How to develop and sustain your artist brand
When you hear “Like a good neighbor,” "Eat Fresh," or “I'm Lovin' it,” can you immediately conjure the company, logo, and product associated with the slogan? This is branding at its best, and big businesses invest millions annually on it because they know it can mean recognition and longevity for their products.
Branding is important in the music industry, too, and some of music history's most famous acts have mastered the art of artist branding. Kiss has its makeup and lightning “s,” the Rolling Stones have the trademark lips, the Misfits have their skull, the Grateful Dead has its dancing bears, ABBA has the backwards "B," and the list goes on.
When you see these band logos and iconic symbols, you are reminded of the artist, their style of music, their albums, songs, shows, and perhaps the unique wardrobes – all of which add up to the sum of the artist’s brand identity. This artwork and these logos represent the whole of what these artists are in the minds of their fans and can serve as a badge of identity. Even as an independent music artist, developing your artist brand is an important element in your music career and in the development of your place in the market.
Your brand identifies you
The word “brand” originally meant "fire or flame" in Old English. Its meaning had changed to an “identifying mark made by a hot iron” by the 1550s. In the 1800s, "brand" began to take on another meaning, broadened to include “a particular make of goods.” Today, the term branding is known in marketing to mean the practice of creating a name, symbol, or design that identifies and differentiates a product from others. In the music marketplace, it's a way to tell the world that something was created by and comes from you.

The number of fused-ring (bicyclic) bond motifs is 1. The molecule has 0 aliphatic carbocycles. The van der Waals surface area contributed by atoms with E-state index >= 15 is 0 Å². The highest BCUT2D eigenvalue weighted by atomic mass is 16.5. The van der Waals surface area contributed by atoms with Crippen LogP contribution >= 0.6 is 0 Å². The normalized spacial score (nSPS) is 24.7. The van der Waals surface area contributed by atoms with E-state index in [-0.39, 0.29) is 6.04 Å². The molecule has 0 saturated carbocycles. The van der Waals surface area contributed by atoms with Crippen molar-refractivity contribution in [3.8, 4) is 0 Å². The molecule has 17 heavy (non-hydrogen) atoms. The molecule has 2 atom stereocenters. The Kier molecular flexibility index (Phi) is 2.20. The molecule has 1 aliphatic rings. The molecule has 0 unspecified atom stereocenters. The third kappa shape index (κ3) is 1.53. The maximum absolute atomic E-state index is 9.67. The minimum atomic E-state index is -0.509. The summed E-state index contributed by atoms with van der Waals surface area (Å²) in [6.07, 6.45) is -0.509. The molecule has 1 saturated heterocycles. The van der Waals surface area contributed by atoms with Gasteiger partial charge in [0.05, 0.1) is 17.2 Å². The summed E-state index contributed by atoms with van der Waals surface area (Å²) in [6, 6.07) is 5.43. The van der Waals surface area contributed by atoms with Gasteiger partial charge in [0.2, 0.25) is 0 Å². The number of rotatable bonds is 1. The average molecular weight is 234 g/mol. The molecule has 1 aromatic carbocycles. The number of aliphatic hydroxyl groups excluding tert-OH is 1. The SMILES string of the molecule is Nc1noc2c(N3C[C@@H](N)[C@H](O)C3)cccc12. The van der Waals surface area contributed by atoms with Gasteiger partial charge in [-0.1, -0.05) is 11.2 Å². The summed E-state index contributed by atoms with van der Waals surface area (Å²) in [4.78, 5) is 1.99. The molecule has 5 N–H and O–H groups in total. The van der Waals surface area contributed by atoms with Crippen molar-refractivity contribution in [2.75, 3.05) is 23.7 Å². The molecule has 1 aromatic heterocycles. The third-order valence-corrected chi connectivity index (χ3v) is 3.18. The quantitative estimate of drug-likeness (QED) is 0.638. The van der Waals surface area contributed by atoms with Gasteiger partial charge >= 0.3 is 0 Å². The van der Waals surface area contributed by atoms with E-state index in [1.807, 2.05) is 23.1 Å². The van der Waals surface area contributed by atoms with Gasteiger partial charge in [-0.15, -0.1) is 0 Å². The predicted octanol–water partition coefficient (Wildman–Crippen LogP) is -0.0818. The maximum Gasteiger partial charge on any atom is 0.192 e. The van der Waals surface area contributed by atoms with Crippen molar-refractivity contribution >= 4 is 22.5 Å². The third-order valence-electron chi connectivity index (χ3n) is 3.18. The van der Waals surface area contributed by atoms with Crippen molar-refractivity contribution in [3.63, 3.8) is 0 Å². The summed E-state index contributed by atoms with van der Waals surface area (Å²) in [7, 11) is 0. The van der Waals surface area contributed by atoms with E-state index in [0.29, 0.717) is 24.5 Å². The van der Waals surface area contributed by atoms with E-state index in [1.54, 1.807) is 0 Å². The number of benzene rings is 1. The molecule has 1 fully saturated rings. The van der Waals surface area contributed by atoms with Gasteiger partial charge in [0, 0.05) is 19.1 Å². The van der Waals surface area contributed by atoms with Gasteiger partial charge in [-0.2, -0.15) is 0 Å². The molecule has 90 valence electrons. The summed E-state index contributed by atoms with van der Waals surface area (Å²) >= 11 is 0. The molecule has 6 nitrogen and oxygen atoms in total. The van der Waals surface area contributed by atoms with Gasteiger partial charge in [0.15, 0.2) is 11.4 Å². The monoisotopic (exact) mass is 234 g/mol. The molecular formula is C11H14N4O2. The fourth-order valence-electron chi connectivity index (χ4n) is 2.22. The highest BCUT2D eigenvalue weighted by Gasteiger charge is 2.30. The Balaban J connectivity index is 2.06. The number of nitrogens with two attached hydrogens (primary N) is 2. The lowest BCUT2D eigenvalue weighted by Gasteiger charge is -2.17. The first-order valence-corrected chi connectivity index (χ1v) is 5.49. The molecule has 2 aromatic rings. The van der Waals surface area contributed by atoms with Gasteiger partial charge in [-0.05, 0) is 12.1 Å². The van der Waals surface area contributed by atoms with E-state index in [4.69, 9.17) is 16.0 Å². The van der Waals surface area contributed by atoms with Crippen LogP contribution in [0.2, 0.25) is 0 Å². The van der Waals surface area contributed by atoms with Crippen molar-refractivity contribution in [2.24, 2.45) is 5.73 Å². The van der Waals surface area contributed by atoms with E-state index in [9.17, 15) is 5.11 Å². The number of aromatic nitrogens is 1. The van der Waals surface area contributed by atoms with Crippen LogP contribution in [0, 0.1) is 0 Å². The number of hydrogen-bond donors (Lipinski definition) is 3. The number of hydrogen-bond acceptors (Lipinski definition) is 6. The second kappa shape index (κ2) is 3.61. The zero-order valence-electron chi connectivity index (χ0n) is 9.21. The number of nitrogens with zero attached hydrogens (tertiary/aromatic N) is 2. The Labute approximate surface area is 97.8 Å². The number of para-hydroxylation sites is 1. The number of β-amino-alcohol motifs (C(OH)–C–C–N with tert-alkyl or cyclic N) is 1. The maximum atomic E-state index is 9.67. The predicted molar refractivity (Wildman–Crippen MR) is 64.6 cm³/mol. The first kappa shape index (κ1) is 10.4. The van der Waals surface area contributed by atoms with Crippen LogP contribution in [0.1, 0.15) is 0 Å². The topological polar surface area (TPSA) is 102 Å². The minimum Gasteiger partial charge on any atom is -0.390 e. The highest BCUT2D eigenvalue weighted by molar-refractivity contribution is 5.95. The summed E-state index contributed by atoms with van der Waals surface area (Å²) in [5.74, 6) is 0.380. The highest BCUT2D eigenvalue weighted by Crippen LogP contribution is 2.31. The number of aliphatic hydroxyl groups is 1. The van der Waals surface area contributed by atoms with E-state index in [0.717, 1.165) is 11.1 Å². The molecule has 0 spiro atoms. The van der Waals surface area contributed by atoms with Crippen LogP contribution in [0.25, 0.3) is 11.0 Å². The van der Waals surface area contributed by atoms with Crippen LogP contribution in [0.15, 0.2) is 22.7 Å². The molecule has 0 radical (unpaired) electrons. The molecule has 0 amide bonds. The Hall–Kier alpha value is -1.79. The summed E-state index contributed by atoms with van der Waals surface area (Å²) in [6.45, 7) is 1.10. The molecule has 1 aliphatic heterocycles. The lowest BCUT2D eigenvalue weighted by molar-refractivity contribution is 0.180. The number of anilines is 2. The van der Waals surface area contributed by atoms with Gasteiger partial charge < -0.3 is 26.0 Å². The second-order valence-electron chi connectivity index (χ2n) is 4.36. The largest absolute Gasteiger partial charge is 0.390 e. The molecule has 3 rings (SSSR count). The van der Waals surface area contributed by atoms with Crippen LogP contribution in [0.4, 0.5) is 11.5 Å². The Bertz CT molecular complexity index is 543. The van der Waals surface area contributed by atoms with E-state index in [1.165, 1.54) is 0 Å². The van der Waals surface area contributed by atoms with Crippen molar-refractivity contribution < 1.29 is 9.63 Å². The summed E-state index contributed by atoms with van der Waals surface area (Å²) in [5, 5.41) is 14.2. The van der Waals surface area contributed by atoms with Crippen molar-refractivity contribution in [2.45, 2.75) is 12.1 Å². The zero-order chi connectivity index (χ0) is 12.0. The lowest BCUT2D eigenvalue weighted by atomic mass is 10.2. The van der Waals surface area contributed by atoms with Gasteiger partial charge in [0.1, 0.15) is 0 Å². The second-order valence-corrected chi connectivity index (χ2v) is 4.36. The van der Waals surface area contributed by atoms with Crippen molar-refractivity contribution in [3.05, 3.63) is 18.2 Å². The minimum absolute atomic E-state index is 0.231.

Think about your favorite music artists, regardless of their era or genre. Be it The Beatles, Elvis, Madonna, Prince, Taylor Swift, or Eminem – they have created an artist brand and an image that resonates with their audience. In the same way, you can deepen the artist/fan relationship through consumer brand loyalty if your style, message, and reputation are consistent with your fan base's tastes. It's akin to the business concept of brand loyalty, where a consumer becomes so enthralled with your overall brand that he or she becomes a loyal, long-term customer who is likely to spend money on your brand and will consider attending every show and buying everything you put into the marketplace.
It's a basic business principle: a loyal customer (your superfan) is more valuable to your business (i.e. your band) than a one-time buyer. Once you've converted a casual fan into a brand advocate, it's easier to sell him on your next show, album, CD, T-shirt, hoodie, etc.
It's more than a logo
Let's get one thing straight, your brand doesn't start with a well-designed logo: it starts with an outstanding product and a lot of hard work. Creating your artist brand begins with exceptional songs and a great live show that establishes you as something music lovers want to see and hear.
Then, as you establish a reputation and continue to record, perform, and refine your craft, begin to identify what it is that listeners are reacting positively to and use that to establish and refine your unique artist brand.